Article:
USA 1989, 99 mins
Director: Brian Yuzna

SPOILER WARNING The following notes give away some of the plot.

Out of the morassic age of huge teen mullets, John Hughes high-school psychodramas and squishily analogue genre FX came this unnerving, unheralded freak, veritably the Bosch chef-d’oeuvre of 1980s home-video theatre.

Anyone who rented out a VHS of Brian Yuzna’s Society expecting an orthodox horror film in structure or thrust was probably appalled. This is largely because the film’s Marxist subtext is never quite ‘sub’. Amid the snitty air of teenage temper tantrums and movie-movie Beverly Hills hyper-privilege lurks a critique of class predation that would’ve suited Buñuel, exploding in the film’s climax into a taboo-busting surrealism which edges the movie towards a kind of mating between William S. Burroughs and Thorstein Veblen.

As cheaply made and ramshackle as the film is, the brilliance of Society – written by Rick Fry, Woody Keith and an uncredited Yuzna, who had cut his teeth producing Stuart Gordon’s first three features –is that its vision of societal cannibalism is couched in the familiar and angsty perspective of children not quite understanding what their own parents are doing, loudly, behind closed doors. This universal anxiety doesn’t eventually lead to a symbolic creature or force but to the working of society itself.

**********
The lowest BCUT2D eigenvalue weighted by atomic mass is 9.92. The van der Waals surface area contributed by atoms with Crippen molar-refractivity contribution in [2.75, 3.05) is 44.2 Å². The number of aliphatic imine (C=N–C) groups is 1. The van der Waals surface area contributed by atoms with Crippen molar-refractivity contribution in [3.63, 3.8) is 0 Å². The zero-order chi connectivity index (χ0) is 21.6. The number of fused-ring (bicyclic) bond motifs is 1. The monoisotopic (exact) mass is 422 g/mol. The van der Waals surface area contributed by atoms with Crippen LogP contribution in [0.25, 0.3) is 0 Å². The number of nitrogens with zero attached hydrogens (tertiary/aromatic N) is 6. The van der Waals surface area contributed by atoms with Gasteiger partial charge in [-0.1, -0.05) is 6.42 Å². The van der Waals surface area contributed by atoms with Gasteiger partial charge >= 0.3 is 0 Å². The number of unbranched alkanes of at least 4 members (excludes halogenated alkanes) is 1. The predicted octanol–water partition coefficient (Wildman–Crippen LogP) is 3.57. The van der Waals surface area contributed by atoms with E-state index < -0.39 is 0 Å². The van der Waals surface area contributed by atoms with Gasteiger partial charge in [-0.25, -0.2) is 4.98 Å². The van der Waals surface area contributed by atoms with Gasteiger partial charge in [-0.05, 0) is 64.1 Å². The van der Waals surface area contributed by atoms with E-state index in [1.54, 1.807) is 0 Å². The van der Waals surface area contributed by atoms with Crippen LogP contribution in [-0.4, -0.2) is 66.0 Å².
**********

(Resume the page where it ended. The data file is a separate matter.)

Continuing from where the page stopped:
Saddled with an intolerable mullet, the black-haired LA high-school hero (Billy Warlock) becomes more than a little suspicious of his blond parents and sister as they prepare for her debutante debut, and the movie’s only half done with us when it becomes disturbingly clear that there is some kind of institutionalised incest afoot, shared by the snotty upper-crust teens and leering grown-ups around them and kept secret from the lower classes. Warlock’s exiled brat just doesn’t suit the bloodline, it seems. Of course the crux of the matter isn’t sex at all, but something far worse, a rousingly imagined (and plasticised, by prosthetics master Screaming Mad George) metaphor-in-action fleshy orgy-feast, the likes of which are as hard to describe as they are vividly evocative of every kind of aristocratic co-optation and consumption.

In short, the brisk generalisation of Yuzna’s title is nothing if not apt. The mutability of the body is symbolic itself of the many ways the underclasses can be absorbed and drained by the wealthy, but the visual details can leave a mark, particularly the fat rich men in their underwear slavering over warping young flesh and then absorbing it into theirs like amoebae. It might be fruitless to search for a modest B movie quite as outrageously rich with both Freudian qualm and political disgust.